A mix of winter weather conditions was felt in much of Oklahoma Sunday as March roared in like a lion. Oklahomans experienced all types of freezing precipitation during the day including thundersleet and thundersnow, thanks to the strength of the storm system moving through.
"One of the more interesting aspects of this winter weather event is the precipitation type and the occurrence of thunder with the sleet, snow, freezing rain, and even hail that we have been experiencing from time to time through the day Sunday," WARN Team Meteorologist Dick Faurot said.
Faurot said the temperature and moisture content of air layers varied greatly, causing the thunder to boom as sleet and snow fell. A shallow layer that was well below freezing and saturated with moisture was topped by a layer of drier air that was about 40 degrees Farenheit.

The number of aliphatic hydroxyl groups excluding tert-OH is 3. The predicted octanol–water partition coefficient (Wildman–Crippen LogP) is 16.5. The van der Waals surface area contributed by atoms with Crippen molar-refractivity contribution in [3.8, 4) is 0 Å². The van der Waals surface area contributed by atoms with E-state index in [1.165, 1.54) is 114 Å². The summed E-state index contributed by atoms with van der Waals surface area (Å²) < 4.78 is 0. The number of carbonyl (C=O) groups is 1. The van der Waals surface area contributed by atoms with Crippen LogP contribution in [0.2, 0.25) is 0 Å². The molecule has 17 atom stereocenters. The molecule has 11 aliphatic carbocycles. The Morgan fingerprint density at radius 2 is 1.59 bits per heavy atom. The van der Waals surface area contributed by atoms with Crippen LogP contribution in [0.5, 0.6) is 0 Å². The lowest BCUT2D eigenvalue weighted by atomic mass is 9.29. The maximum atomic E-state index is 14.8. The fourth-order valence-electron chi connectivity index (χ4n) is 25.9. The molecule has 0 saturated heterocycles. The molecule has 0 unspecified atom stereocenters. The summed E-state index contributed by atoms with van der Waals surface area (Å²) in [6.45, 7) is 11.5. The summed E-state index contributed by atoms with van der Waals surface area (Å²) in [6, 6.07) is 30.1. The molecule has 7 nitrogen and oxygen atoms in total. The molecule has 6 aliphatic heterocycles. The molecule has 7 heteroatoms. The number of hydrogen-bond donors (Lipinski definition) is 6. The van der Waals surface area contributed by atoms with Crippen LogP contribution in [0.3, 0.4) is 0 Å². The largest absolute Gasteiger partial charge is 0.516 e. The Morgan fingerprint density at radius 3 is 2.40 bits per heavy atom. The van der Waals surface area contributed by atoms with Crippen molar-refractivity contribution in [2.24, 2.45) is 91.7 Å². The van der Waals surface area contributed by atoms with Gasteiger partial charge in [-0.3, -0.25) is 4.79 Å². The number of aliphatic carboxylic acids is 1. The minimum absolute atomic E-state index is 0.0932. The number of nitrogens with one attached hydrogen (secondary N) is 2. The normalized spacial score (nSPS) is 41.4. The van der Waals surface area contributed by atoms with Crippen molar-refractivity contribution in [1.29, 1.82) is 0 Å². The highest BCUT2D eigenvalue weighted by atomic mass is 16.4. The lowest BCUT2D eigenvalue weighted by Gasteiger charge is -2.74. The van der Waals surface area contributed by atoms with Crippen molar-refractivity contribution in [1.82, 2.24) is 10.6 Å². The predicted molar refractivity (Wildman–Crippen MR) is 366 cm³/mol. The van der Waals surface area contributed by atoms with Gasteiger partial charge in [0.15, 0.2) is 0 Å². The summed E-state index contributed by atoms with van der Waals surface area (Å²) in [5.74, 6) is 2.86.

So the rain froze as it fell through the Arctic air closer to the surface, but there was enough energy and lift to create thunderstorms up above the shallow layer of Arctic air.
That translated into "thundersleet" and "thundersnow."
"It is this vertical distribution of temperature and moisture that is most difficult to forecast as a difference of just a few hundred feet in the elevation of the freezing line can make a huge difference regarding whether we get sleet, freezing rain, snow, or some combination," Faurot said in his weather blog.
The sleet and freezing rain transitioned to snow overnight as the system made its way east.
The dangerously cold temperatures will take a few days to warm up, but spring-like weather is in the forecast for Thursday and Friday.